- Sport Events of National Interest be broadcast by Broadcasters (M-Net, SABC, e.TV AND radio Stations)

- The pay Channel, M-Net, should broadcast these events during open time

- Radio stations should also broadcast the Sports Events of National Interest.

The ANC has identified 3 different categories of sports events which they feel should be included in the list of sports Events of National Importance.

Category 1
All pool games, quarter-finals, semi finals and finals of:

- Rugby World Cup
- Cricket World Cup
- Soccer World Cup
- International Women Soccer World Cup
- International Paralympic Championship
- International Netball Championship
- International Basket Ball Championship
- Summer Olympic games
- Commonwealth Games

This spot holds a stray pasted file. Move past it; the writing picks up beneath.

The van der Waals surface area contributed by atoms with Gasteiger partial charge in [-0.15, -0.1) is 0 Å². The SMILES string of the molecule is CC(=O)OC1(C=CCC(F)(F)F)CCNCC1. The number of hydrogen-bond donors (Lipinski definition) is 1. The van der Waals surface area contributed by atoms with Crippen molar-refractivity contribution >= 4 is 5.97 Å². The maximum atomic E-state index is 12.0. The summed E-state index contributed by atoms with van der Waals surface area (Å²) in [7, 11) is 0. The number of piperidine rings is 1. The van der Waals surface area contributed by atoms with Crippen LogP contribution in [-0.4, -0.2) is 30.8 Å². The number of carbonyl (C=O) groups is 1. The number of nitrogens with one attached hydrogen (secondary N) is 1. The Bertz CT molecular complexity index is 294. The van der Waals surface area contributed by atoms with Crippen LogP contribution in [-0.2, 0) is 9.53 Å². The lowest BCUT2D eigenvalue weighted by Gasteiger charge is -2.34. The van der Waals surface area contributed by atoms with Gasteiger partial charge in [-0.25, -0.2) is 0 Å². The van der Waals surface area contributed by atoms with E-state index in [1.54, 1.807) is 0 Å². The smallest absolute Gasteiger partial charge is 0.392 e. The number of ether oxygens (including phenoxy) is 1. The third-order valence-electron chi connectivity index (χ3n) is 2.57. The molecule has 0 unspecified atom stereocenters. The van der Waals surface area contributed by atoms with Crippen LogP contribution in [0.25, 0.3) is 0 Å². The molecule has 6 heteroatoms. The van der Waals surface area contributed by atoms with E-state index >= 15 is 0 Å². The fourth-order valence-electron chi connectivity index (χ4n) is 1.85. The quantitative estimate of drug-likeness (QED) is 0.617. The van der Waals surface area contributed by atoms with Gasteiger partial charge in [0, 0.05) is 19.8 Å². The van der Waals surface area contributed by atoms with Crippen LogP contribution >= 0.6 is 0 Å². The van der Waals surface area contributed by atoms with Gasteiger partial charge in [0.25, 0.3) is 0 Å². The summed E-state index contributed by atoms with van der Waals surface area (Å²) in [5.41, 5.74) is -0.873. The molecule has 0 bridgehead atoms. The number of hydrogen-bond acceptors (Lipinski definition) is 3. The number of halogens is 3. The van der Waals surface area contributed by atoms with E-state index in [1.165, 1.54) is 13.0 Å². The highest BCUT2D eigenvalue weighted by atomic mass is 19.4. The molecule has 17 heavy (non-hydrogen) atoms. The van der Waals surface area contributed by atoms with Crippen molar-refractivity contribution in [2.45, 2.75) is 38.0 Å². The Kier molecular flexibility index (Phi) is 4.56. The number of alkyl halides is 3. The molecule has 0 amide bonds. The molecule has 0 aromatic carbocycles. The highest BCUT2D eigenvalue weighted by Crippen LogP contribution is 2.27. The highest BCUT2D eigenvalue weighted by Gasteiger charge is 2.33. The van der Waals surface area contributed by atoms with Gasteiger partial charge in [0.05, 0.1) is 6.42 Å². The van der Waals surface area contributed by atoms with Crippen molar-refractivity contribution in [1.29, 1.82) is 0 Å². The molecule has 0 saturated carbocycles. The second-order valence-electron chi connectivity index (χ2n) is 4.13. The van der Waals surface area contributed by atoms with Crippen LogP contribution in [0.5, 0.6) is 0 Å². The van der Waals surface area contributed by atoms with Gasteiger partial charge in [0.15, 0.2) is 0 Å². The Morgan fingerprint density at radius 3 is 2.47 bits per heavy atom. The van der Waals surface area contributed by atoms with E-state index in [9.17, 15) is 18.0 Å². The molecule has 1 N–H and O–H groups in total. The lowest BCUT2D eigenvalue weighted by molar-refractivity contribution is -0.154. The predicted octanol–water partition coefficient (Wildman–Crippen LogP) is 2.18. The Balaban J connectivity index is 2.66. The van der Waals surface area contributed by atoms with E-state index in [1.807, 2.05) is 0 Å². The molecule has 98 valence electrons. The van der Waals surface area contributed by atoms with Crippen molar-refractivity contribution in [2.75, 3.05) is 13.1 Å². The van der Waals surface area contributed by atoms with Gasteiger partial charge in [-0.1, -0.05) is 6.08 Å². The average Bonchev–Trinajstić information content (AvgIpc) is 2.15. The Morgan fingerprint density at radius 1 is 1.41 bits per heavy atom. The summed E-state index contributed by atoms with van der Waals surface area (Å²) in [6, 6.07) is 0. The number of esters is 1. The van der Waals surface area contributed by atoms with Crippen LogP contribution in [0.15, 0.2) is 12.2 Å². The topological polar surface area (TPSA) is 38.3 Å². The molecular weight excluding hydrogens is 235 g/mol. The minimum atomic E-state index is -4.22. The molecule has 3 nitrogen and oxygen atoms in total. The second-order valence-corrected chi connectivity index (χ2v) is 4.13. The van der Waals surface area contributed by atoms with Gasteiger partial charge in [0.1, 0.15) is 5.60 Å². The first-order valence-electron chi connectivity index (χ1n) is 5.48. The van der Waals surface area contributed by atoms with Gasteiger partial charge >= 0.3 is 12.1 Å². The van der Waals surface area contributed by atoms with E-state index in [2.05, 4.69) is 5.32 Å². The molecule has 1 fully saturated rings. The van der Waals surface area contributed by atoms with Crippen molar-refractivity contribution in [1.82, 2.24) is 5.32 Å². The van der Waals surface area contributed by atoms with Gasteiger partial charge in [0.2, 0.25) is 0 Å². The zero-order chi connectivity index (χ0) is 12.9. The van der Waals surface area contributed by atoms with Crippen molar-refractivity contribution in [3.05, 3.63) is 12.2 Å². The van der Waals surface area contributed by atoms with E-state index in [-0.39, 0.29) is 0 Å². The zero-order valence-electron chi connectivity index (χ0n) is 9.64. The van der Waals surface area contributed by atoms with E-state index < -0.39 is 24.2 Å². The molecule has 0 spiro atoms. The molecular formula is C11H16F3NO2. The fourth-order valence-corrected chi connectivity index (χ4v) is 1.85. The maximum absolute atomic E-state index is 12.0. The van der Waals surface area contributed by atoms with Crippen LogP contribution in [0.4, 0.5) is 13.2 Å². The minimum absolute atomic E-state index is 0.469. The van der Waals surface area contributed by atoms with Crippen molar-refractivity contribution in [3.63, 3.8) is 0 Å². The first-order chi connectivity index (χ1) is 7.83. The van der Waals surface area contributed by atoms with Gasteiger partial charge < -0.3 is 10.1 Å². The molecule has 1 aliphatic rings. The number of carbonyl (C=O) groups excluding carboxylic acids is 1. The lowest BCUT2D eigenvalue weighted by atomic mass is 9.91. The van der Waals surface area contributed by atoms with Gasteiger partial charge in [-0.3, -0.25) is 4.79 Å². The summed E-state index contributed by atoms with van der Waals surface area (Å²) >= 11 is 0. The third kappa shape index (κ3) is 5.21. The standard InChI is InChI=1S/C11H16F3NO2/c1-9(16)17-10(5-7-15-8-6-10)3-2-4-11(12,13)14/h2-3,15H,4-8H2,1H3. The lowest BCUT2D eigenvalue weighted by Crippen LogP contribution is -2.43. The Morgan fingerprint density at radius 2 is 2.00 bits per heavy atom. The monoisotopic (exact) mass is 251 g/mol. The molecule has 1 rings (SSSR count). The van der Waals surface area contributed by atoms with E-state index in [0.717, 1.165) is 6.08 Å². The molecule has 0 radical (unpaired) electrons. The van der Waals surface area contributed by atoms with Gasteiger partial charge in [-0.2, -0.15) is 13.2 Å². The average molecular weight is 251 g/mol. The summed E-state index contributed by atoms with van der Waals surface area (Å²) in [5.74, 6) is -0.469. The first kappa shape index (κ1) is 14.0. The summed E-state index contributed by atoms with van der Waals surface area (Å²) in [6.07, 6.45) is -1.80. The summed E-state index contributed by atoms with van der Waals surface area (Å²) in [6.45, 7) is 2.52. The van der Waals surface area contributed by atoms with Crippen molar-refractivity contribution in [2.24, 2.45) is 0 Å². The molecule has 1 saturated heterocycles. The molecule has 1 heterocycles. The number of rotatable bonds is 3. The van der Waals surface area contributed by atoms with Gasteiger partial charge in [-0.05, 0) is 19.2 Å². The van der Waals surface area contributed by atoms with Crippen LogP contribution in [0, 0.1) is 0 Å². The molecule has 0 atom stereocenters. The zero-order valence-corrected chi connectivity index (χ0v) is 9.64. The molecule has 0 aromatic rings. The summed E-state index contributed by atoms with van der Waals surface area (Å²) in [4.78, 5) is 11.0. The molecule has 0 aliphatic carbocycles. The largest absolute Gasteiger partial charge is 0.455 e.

- All Africa Games (at least opening and closing events)
- Africa Cup of Nations
- Athletics, including Comrades Marathon
- Rothmans July Handicap
- J & B Metropolitan Handicap
- Super 12 Rugby Championship
- International Boxing

Category 2
Events involving the following S.A. National Team events:

- The National soccer teams including women under 23
- The National hockey team
- The National Rugby team
- The National Cricket team
- Paralympics
- S.A Open Golf Champions
- Tennis events played internationally and in South Africa in the Davis Cup for men and the Federation Cup for women

Category 3
Domestic events:

- The Bobsave cup
- The Rothmans cup
- The Currie cup
- The Standard Bank Cricket

2. The Democratic Party

The DP believes that everyone should be afforded the opportunity to view sport events of national interest.


- Commercial broadcasters have a right to purchase broadcast rights on the open market. The party believes that money spent on broadcast rights is used in some cases, to finance much needed federations, and in other cases, to finance development programmes.

- Sports events of national interest should be broadcast by a national broadcaster as either a delayed broadcast or a "highlights" package and that the holder of the primary broadcasting rights should be compensated.